A further excerpt:

In Saving Private Ryan, the film’s ultimate sentimentality, which sets it apart amid all of the hyperrealistic violence that is one mark of the anti-sentiment of the anti-war film,9 is Captain Miller’s dying charge to Ryan to “earn this.” Though Ryan expresses doubt in the final moments by asking his wife if he did, the audience has little doubt of the judgment. It is the purpose of Saving Private Ryan, its raison d’être – it serves not a personal artistic vision but a social good – to validate the suffering and sacrifice of the World War II G.I. and claim that they all “earned it.” It is the purpose of Saving Private Ryan in its public role to “redeem the horror of what [the American soldier] experienced — and, perhaps, as well, participated in — in patriotic honor. This is the purpose of the (pro) war film. Spielberg chose to present war more graphically than any (pro) war film ever had before and still declare that the right, good cause can justify it and expiate the essential human crime of it.”10

Among the minority who vociferously dissent from the general acclaim for Schindler’s List, the objection, beyond other particulars, is to the same sentimental closing affirmation, even about the Holocaust. Most viewers, perhaps some part of almost any viewer, wish to believe that even in the face of the Holocaust, life can be meaningfully renewed, that the full realization of the Holocaust’s occurrence can be integrated into a human existence the moral worth of which does not need forever to be doubted. Even after all that, and that kind of barbarity and death, we – not just we but actual survivors from the list, including Oskar Schindler’s widow Emilie – can pass in procession before his gravestone to the exquisitely emotive music of John Williams, drawn from the violin by Itzhak Perlman, and place a commemorative stone in profound grief and honor and – and what? Have learned? Be deeply moved and made better?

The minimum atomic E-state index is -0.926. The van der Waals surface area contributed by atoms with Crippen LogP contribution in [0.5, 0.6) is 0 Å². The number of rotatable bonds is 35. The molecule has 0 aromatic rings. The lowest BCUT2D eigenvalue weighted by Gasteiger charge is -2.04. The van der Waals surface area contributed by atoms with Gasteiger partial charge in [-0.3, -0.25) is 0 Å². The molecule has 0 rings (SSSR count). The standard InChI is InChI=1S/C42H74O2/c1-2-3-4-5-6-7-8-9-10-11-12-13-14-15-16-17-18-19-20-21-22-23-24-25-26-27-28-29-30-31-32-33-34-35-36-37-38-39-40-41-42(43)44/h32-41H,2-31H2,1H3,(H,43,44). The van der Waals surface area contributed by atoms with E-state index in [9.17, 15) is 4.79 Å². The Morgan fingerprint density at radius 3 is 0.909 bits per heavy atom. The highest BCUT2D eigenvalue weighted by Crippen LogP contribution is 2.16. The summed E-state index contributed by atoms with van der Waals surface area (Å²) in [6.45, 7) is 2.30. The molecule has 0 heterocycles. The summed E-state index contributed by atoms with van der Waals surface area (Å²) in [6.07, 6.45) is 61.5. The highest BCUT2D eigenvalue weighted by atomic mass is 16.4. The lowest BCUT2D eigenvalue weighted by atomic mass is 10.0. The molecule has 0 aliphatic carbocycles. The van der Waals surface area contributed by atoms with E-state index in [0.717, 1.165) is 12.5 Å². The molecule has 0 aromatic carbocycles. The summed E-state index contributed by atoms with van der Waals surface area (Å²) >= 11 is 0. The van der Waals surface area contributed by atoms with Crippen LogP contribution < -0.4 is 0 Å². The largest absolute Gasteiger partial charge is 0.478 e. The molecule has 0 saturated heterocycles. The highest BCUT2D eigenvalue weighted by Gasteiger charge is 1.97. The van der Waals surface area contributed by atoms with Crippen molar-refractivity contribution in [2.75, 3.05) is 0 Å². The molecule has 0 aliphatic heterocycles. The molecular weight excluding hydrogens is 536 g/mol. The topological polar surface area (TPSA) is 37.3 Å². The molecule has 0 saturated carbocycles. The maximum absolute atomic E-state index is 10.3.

Read the rest here.

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Categories